Friday, July 6, 2012

The Elder Scrolls: Skyrim

The Elder Scrolls! The very title gives RPG players a sense of wonder and with good reason. When I first finished Elder Scrolls IV: Oblivion, I clocked in 100 hours before finishing it. It was that good of a game. I am happy to say that its sequel, Elder Scrolls V: Skyrim, is just as good!

Skyrim is the name of a northern province in the Tamerial gameworld where the Elder Scrolls is located and IT IS HUGE! However Skyrim isn’t just big; it is beautiful. Everything was drawn beautifully and you could literally sense how much care and effort Bethesda took to ensure everything was gorgeous. Even for me, a guy who firmly believes gameplay and story are much more important than graphics, the landscapes of Skyrim are truly breathtaking.

The overall feel of the game was also top notch. The land of Skyrim is supposed to be mountainous and by the Nine Divines, Bethesda got that down. The mountains, valleys, meadows and people feel just right for the province and the meticulous attention to detail truly made Skyrim a joy to explore.  

Of course as a RPG, the game live and die on its’ quests. On this, Bethesda truly shines. The story of Skyrim wasn’t much to talk about (much like Oblivion), but the sheer variety of quests in the game more than made up for it. I have played over 100 hours and I still have about over 20 quests in my questbook to complete. Better yet, a few of the quests has a “Wow” factor (Hint; Dark Brotherhood) to them that were incredible!

There were some dark spots in the game though. For one, I found that there were a lot of bugs in the game and we are talking about major bugs here that will stop you from completing quests and storylines. I had to go online to find a way to go around the “forever mourning” bug that plagued the Companions quests and mind you, I played Skyrim months after it came out so I’m surprised there’s still such a major bug in the game.

Another bug is the inability to use new “Shouts”. This one drives me up the wall because “Shouts” are such an important ability in the story but outside the ones you learned in-story, there is just no way to learn new “Shouts”. Bethesda put in a lot of them as a sort of Easter egg but what’s the use of finding a new “Shout” in a dungeon when you can’t use it?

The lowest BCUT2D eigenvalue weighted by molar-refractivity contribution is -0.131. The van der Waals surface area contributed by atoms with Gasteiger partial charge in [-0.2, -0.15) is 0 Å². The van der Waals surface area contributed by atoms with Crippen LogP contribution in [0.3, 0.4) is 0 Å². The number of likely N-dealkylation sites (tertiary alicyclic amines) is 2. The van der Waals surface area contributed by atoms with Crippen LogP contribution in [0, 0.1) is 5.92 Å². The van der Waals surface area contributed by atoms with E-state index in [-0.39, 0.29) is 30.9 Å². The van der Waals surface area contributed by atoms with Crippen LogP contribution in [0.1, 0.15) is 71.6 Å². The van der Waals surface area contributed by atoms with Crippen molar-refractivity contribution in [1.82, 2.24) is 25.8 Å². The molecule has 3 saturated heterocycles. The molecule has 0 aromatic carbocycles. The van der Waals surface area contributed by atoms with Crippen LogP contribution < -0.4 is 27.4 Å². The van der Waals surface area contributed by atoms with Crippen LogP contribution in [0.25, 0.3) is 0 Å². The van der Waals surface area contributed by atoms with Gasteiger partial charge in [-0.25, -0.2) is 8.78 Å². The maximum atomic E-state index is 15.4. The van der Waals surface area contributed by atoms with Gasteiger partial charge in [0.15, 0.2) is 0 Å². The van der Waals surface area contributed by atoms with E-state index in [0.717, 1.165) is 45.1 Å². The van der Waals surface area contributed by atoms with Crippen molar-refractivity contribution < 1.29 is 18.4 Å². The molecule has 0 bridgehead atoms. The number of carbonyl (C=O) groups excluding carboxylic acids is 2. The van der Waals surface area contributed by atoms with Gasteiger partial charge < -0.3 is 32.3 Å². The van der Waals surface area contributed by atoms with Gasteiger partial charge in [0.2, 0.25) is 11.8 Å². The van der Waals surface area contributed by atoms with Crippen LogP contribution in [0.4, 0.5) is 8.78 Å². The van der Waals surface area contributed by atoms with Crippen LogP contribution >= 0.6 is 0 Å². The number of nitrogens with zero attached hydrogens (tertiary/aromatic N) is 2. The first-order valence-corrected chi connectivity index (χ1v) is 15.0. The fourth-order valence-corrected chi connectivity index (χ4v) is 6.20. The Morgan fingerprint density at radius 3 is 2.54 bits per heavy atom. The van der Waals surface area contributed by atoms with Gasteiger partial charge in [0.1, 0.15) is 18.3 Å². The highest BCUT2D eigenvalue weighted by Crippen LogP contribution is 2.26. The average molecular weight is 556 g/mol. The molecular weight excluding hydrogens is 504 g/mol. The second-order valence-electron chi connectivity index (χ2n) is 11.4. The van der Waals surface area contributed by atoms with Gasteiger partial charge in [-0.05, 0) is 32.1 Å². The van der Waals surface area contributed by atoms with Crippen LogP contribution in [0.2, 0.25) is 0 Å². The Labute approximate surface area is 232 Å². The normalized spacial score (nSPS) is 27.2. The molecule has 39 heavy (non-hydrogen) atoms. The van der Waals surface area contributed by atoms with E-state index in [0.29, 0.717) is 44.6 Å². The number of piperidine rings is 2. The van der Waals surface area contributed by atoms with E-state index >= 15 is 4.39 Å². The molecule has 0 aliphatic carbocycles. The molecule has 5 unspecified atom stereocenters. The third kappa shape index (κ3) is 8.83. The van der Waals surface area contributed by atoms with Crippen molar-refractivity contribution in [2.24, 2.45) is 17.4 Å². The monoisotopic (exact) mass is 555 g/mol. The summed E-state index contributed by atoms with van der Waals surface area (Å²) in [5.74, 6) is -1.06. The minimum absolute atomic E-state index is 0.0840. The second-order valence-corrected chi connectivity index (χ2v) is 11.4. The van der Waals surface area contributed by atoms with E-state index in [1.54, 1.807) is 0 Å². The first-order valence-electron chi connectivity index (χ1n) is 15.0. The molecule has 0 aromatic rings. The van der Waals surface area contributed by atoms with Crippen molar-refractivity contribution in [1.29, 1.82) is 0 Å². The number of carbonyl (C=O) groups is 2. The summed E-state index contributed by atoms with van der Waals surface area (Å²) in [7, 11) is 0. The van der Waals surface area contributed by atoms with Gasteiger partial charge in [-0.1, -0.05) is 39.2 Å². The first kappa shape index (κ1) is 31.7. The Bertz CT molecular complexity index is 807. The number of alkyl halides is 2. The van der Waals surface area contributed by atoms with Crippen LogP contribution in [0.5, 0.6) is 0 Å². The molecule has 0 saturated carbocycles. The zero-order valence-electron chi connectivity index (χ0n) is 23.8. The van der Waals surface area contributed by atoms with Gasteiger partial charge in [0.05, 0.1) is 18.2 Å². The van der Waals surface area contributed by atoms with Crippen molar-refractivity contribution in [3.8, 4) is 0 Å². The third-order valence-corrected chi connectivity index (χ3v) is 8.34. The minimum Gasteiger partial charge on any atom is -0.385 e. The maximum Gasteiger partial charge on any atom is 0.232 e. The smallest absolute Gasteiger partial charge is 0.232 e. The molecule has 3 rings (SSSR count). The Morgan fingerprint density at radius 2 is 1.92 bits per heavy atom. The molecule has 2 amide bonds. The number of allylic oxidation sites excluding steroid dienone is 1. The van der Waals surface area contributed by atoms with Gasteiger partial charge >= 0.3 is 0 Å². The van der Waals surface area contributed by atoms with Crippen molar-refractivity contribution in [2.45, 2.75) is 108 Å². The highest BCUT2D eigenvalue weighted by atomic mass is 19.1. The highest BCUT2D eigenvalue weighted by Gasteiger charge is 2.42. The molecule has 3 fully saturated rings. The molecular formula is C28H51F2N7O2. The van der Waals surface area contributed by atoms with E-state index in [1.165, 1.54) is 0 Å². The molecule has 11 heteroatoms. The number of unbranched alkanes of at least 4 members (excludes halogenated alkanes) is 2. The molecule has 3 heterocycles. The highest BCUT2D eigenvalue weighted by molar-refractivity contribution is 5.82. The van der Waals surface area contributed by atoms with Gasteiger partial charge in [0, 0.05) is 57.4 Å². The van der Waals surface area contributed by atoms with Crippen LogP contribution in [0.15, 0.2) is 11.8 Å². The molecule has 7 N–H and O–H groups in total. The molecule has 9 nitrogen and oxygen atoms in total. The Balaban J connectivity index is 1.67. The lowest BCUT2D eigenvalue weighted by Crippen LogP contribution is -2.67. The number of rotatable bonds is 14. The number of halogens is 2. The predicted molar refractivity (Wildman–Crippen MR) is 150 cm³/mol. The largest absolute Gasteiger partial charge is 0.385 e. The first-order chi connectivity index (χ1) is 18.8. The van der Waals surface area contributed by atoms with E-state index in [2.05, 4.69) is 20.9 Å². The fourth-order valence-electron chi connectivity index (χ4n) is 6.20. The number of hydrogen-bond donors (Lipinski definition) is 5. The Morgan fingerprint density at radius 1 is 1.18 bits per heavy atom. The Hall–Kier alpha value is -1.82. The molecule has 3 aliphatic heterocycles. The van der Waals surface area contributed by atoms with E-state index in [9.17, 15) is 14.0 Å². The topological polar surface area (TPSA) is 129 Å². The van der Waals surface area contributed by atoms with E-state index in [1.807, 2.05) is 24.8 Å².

Another thing I dislike is the way cut scenes are handled in the game. All the cut scenes (with only a few exceptions) are done in-game. However everytime an NPC walks past you, the NPC will give a comment on your latest exploits. So what happen a few times is that I will be viewing a cut scene, enjoying the story between the characters and then a NPC (who is not involved in the scene) will walk by me and then gives a useless comment that ruined the whole cut scene.

Yes, I know I said the story is not one of the stronger points of the game but to me, this is a silly problem to have. How hard could it be to ensure that useless NPCs keep their mouth shut while you’re in the middle of a cut scene?

In the end however, I have to strongly recommend this game to gamers. While I agree with some people’s comments that Skyrim doesn’t do anything to address the weaknesses of Oblivion, to me it doesn’t really matter. Oblivion was a great game and you don’t need to fix what’s not broken. Despite the bugs, Skyrim gives you big, bold and beautiful open world that will make you waste your life for a month or three. It is a game with great depth and arguably even better than Oblivion. I fully expect it to be acknowledged as a classic in a few years time. Play it if you don’t believe me; you will not regret it.

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